*508 In her opening brief on appeal, Tolbert also contends that the trial court erred when it denied her motion to reconsider the dismissal of her complaint. In the motion to reconsider, Tolbert argued that she should be provided an opportunity to respond to the Center’s claim, made for the first time in the Center’s reply to Tolbert’s response to the Center’s dismissal motion, that the policy manual did not create an enforceable employment contract. In this appeal, however, Tolbert has been able to present those arguments she wished to address to the trial court, and she does not contend that she should be provided an opportunity to amend her complaint to allege additional facts supporting her claim that the policy manual constituted an employment contract. In her reply brief, Tolbert states that “[i]f the appellate court decides to rule on whether the plaintiff has stated a cause of action, she has no objection. The plaintiff has simply been seeking a forum in which she could thoroughly present this portion of her case.” Under these circumstances, we find no abuse of discretion in the trial court’s denial of Tolbert’s motion for reconsideration.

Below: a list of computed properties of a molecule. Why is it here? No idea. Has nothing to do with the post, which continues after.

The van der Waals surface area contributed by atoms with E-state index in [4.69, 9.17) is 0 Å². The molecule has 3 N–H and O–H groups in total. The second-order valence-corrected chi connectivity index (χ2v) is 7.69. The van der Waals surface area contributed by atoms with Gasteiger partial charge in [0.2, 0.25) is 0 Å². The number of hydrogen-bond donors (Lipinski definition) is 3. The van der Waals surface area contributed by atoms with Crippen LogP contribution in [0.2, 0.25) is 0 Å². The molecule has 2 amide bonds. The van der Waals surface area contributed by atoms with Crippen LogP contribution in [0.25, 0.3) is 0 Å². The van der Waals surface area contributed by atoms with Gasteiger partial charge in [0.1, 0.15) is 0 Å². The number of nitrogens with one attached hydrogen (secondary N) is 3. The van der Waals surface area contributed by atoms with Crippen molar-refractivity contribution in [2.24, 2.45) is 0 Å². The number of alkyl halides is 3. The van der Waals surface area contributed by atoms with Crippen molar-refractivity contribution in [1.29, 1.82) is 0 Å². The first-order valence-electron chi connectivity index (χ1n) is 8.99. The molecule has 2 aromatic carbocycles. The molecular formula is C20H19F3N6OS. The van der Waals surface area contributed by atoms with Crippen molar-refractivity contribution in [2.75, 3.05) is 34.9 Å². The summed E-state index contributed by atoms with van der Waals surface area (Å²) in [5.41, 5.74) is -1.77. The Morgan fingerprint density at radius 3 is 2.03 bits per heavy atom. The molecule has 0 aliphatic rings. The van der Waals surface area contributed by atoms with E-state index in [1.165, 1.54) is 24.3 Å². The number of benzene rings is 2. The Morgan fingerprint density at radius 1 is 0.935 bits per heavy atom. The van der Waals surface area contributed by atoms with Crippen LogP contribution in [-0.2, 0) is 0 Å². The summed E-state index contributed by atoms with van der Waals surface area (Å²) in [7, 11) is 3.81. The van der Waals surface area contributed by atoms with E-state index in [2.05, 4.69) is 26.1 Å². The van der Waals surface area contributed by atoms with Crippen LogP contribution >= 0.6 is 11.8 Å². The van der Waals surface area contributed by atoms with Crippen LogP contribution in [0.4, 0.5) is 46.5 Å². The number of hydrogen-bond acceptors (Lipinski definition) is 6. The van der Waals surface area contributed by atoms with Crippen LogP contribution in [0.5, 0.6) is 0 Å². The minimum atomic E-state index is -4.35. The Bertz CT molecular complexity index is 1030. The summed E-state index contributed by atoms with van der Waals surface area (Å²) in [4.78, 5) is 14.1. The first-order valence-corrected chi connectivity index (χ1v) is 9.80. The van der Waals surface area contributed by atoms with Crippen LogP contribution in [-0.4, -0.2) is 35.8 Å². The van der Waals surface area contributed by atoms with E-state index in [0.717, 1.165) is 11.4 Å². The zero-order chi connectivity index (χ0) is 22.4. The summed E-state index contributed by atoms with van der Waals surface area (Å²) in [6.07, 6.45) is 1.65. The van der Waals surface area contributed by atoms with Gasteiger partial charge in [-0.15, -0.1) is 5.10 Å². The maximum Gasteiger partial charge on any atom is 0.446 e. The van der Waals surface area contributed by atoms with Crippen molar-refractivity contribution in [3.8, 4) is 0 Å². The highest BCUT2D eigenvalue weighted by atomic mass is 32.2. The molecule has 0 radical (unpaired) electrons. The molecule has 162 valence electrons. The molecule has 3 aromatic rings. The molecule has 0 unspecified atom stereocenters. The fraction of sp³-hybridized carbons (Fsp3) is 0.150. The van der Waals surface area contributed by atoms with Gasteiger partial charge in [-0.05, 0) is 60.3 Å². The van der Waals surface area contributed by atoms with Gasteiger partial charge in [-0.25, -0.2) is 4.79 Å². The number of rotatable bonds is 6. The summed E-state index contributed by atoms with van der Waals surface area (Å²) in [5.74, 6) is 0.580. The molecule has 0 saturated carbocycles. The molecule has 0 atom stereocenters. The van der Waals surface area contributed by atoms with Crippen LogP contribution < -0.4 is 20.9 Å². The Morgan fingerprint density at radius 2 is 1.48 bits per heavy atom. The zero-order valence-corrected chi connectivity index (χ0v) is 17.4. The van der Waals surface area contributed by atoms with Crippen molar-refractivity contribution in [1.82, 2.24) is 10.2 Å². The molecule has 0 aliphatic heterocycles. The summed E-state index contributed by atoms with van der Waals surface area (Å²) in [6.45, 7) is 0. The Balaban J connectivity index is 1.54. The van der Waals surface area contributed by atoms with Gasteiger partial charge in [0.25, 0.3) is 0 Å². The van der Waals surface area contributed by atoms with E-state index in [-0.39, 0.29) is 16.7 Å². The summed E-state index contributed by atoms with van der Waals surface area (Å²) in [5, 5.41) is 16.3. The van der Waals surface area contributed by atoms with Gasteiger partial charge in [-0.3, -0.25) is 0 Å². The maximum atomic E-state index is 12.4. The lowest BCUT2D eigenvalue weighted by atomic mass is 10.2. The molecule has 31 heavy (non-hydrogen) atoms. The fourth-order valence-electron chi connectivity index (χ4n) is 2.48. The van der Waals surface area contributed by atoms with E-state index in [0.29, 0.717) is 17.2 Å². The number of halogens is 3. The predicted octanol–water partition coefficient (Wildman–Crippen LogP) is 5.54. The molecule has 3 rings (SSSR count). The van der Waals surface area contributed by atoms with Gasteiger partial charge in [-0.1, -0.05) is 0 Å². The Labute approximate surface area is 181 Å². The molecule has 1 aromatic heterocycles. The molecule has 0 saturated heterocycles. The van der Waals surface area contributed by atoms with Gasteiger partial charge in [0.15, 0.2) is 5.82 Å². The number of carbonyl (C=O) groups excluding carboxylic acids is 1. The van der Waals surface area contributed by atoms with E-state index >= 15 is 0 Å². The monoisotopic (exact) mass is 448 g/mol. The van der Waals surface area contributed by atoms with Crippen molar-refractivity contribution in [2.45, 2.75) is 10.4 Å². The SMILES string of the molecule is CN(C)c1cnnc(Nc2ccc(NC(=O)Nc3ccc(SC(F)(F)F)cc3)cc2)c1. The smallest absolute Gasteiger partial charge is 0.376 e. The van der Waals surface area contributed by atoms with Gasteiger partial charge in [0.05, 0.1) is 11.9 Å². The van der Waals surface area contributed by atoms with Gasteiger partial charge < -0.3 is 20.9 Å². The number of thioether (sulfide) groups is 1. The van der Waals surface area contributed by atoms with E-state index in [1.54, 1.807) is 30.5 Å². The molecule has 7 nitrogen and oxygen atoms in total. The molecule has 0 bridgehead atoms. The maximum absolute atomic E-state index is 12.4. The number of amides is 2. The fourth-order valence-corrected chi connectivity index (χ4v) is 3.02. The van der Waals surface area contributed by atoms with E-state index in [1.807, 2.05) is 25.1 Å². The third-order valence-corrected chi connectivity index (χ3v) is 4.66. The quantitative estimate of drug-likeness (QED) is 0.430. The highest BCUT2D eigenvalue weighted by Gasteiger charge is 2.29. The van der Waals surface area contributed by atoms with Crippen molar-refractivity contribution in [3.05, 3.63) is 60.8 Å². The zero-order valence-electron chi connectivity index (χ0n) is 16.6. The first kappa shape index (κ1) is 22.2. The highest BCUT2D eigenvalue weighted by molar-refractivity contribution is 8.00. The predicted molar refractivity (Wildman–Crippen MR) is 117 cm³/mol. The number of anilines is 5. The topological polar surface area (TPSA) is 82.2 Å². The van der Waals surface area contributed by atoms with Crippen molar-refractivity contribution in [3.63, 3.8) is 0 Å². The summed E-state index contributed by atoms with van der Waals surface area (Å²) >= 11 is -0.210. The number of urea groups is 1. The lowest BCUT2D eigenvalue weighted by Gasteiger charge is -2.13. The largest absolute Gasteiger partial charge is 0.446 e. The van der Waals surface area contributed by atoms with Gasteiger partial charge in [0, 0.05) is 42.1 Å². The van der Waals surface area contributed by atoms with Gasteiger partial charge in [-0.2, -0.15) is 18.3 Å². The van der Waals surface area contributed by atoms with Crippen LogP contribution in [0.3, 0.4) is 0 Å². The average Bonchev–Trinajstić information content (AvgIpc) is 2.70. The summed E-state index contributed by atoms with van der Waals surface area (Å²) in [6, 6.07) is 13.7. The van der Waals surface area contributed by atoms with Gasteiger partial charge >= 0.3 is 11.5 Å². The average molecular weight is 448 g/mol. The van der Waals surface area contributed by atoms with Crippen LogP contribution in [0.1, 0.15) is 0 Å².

For the reasons stated, the order of the circuit court is affirmed.


JOHNSON and LINN, JJ., concur.